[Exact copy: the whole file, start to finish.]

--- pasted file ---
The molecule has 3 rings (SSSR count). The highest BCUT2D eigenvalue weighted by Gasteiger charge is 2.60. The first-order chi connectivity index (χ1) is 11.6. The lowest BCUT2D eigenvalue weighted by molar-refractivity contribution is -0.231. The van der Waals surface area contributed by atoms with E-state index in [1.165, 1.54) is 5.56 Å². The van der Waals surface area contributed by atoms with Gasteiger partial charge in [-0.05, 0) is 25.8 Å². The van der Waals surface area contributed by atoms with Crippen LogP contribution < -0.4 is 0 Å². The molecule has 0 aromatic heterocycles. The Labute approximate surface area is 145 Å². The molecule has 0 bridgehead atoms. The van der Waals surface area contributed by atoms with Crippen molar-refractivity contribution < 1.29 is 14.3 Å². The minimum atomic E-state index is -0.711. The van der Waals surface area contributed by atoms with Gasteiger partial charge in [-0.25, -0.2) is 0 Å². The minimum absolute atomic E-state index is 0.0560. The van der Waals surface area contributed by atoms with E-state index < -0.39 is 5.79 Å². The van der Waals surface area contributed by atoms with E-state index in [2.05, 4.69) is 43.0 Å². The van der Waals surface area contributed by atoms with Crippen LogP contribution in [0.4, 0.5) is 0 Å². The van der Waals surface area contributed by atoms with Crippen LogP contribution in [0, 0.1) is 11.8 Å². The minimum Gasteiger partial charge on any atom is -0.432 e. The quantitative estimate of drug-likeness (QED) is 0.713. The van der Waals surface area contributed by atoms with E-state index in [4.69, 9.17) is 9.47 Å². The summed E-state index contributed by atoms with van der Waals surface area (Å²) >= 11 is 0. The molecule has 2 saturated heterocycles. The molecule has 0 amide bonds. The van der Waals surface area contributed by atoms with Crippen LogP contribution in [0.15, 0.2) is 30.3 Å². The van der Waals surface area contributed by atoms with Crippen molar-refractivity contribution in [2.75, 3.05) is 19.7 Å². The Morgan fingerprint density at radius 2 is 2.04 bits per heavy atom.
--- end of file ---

The molecule has 3 rings (SSSR count). The highest BCUT2D eigenvalue weighted by Gasteiger charge is 2.60. The first-order chi connectivity index (χ1) is 11.6. The lowest BCUT2D eigenvalue weighted by molar-refractivity contribution is -0.231. The van der Waals surface area contributed by atoms with E-state index in [1.165, 1.54) is 5.56 Å². The van der Waals surface area contributed by atoms with Gasteiger partial charge in [-0.05, 0) is 25.8 Å². The van der Waals surface area contributed by atoms with Crippen LogP contribution < -0.4 is 0 Å². The molecule has 0 aromatic heterocycles. The Labute approximate surface area is 145 Å². The molecule has 0 bridgehead atoms. The van der Waals surface area contributed by atoms with Crippen molar-refractivity contribution < 1.29 is 14.3 Å². The minimum atomic E-state index is -0.711. The van der Waals surface area contributed by atoms with Gasteiger partial charge in [-0.25, -0.2) is 0 Å². The minimum absolute atomic E-state index is 0.0560. The van der Waals surface area contributed by atoms with E-state index < -0.39 is 5.79 Å². The van der Waals surface area contributed by atoms with E-state index in [2.05, 4.69) is 43.0 Å². The van der Waals surface area contributed by atoms with Crippen LogP contribution in [0.4, 0.5) is 0 Å². The van der Waals surface area contributed by atoms with Crippen LogP contribution in [0, 0.1) is 11.8 Å². The minimum Gasteiger partial charge on any atom is -0.432 e. The quantitative estimate of drug-likeness (QED) is 0.713. The van der Waals surface area contributed by atoms with E-state index in [4.69, 9.17) is 9.47 Å². The summed E-state index contributed by atoms with van der Waals surface area (Å²) >= 11 is 0. The molecule has 2 saturated heterocycles. The molecule has 0 amide bonds. The van der Waals surface area contributed by atoms with Crippen LogP contribution in [0.15, 0.2) is 30.3 Å². The van der Waals surface area contributed by atoms with Crippen molar-refractivity contribution in [2.75, 3.05) is 19.7 Å². The Morgan fingerprint density at radius 2 is 2.04 bits per heavy atom.